Health Editor’s Note: Viruses can cause some types of cancer. Currently the NIH has a 70 million $ budget to prevent cancers. Since cancer is often greatly difficult to impossible to eliminate from the human body, prevention will be the most viable key to defeating cancers….Carol
The Woman Who Revealed the Missing Link Between Viruses and Cancer
by Leila McNeill Smithsonian.com
If you’re an adolescent girl getting your annual checkup in the United States, your doctor will almost certainly double-check that you’ve gotten the HPV vaccine, otherwise known as Gardasil. The vaccine, which is 100 percent effective against certain strains of the human papillomavirus, is a no-brainer. Today it’s just one of the standard battery of vaccines recommended for preteen boys and girls across the country. But when it was first approved by the Food and Drug Administration in 2006, it was revolutionary.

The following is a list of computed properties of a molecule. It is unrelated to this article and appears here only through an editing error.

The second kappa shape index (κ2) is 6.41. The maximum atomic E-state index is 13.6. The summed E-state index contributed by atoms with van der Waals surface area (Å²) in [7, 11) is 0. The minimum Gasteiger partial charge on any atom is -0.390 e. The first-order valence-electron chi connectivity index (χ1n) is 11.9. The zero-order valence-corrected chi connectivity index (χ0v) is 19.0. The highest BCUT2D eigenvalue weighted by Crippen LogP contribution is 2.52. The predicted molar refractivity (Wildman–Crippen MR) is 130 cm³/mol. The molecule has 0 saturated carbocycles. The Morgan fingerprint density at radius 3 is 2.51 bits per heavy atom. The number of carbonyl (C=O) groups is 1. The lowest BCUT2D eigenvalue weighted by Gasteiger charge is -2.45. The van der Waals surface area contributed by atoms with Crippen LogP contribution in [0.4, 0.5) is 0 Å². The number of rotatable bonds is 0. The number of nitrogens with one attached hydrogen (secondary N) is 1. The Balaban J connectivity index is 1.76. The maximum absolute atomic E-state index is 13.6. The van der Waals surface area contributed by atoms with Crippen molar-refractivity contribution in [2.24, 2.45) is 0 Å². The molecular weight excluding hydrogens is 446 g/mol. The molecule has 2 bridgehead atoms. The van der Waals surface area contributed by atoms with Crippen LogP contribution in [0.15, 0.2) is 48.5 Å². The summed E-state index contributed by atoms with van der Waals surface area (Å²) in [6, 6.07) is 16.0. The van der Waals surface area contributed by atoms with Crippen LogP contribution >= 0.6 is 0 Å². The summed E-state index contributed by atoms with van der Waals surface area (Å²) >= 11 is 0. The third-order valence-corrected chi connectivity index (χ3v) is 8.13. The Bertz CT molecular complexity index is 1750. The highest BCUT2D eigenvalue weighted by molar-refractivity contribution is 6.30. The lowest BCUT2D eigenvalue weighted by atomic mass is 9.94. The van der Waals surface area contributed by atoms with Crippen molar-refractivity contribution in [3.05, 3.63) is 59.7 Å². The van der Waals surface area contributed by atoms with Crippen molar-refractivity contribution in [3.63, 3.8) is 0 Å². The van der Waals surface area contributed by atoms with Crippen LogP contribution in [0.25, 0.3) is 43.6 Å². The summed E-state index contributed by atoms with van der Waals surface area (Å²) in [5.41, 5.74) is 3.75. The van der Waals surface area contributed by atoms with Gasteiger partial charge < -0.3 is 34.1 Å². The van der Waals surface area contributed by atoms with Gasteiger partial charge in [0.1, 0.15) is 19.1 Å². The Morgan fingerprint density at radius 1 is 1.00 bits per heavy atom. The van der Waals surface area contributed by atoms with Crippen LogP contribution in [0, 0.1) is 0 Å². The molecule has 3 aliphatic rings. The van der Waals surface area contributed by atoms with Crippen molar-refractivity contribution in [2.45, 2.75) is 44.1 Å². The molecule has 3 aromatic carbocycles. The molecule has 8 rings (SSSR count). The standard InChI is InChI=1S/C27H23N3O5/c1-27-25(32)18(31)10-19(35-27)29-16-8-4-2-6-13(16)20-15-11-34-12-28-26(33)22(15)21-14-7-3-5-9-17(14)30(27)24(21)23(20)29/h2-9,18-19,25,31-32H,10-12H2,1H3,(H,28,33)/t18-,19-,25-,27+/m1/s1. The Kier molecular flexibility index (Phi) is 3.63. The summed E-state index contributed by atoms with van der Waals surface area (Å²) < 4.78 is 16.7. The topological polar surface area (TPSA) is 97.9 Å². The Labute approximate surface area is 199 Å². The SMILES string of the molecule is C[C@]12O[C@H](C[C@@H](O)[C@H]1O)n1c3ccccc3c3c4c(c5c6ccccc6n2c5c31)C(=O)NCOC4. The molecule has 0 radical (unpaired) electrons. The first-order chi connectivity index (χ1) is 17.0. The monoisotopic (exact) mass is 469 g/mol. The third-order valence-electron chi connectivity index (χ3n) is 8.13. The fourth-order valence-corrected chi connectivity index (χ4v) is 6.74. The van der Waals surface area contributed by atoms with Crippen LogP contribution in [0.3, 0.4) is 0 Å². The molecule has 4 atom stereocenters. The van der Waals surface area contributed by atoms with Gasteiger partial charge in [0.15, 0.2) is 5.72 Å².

Until the 1960s, scientists considered the idea of a cancer-causing virus to be preposterous. At the same time, more than 8,000 women a year were dying of cervical cancer, and researchers couldn’t figure out what was causing it. It was only in 1976 that a virologist named Harald zur Hausen identified the human papillomavirus, one of the first viruses known to lead to human cancer. From 1975 to 2014, deaths from cervical cancer dropped by 50 percent. In the future, widespread vaccination could lower cases of cervical cancer by as much as 90 percent, according to the National Cancer Institute.